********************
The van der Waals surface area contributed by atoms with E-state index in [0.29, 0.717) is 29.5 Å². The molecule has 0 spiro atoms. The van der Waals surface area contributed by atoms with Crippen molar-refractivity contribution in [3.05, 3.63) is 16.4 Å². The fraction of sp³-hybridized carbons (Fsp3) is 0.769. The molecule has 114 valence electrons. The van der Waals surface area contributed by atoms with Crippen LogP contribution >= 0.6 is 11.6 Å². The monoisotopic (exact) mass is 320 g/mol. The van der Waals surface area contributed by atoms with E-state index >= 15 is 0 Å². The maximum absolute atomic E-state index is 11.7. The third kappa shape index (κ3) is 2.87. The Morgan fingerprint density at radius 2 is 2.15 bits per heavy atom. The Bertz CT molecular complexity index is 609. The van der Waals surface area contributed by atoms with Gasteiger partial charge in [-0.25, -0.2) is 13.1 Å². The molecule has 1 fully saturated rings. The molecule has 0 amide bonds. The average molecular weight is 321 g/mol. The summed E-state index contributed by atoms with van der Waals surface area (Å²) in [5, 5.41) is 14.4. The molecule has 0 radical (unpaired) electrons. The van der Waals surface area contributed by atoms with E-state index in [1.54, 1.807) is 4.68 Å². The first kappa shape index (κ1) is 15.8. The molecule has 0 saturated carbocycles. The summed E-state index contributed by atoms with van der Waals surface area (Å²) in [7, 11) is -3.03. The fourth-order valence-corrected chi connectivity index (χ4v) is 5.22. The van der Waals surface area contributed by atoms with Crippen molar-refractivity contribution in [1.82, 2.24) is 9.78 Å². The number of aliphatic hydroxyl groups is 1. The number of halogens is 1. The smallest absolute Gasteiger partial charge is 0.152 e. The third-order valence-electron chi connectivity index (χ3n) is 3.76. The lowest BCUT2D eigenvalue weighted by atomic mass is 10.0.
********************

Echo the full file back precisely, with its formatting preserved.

The van der Waals surface area contributed by atoms with E-state index in [0.29, 0.717) is 29.5 Å². The molecule has 0 spiro atoms. The van der Waals surface area contributed by atoms with Crippen molar-refractivity contribution in [3.05, 3.63) is 16.4 Å². The fraction of sp³-hybridized carbons (Fsp3) is 0.769. The molecule has 114 valence electrons. The van der Waals surface area contributed by atoms with Crippen LogP contribution >= 0.6 is 11.6 Å². The monoisotopic (exact) mass is 320 g/mol. The van der Waals surface area contributed by atoms with E-state index >= 15 is 0 Å². The maximum absolute atomic E-state index is 11.7. The third kappa shape index (κ3) is 2.87. The Morgan fingerprint density at radius 2 is 2.15 bits per heavy atom. The Bertz CT molecular complexity index is 609. The van der Waals surface area contributed by atoms with Gasteiger partial charge in [-0.25, -0.2) is 13.1 Å². The molecule has 1 fully saturated rings. The molecule has 0 amide bonds. The average molecular weight is 321 g/mol. The summed E-state index contributed by atoms with van der Waals surface area (Å²) in [5, 5.41) is 14.4. The molecule has 0 radical (unpaired) electrons. The van der Waals surface area contributed by atoms with E-state index in [1.54, 1.807) is 4.68 Å². The first kappa shape index (κ1) is 15.8. The molecule has 0 saturated carbocycles. The summed E-state index contributed by atoms with van der Waals surface area (Å²) in [7, 11) is -3.03. The fourth-order valence-corrected chi connectivity index (χ4v) is 5.22. The van der Waals surface area contributed by atoms with Crippen molar-refractivity contribution in [1.82, 2.24) is 9.78 Å². The number of aliphatic hydroxyl groups is 1. The number of halogens is 1. The smallest absolute Gasteiger partial charge is 0.152 e. The third-order valence-electron chi connectivity index (χ3n) is 3.76. The lowest BCUT2D eigenvalue weighted by atomic mass is 10.0.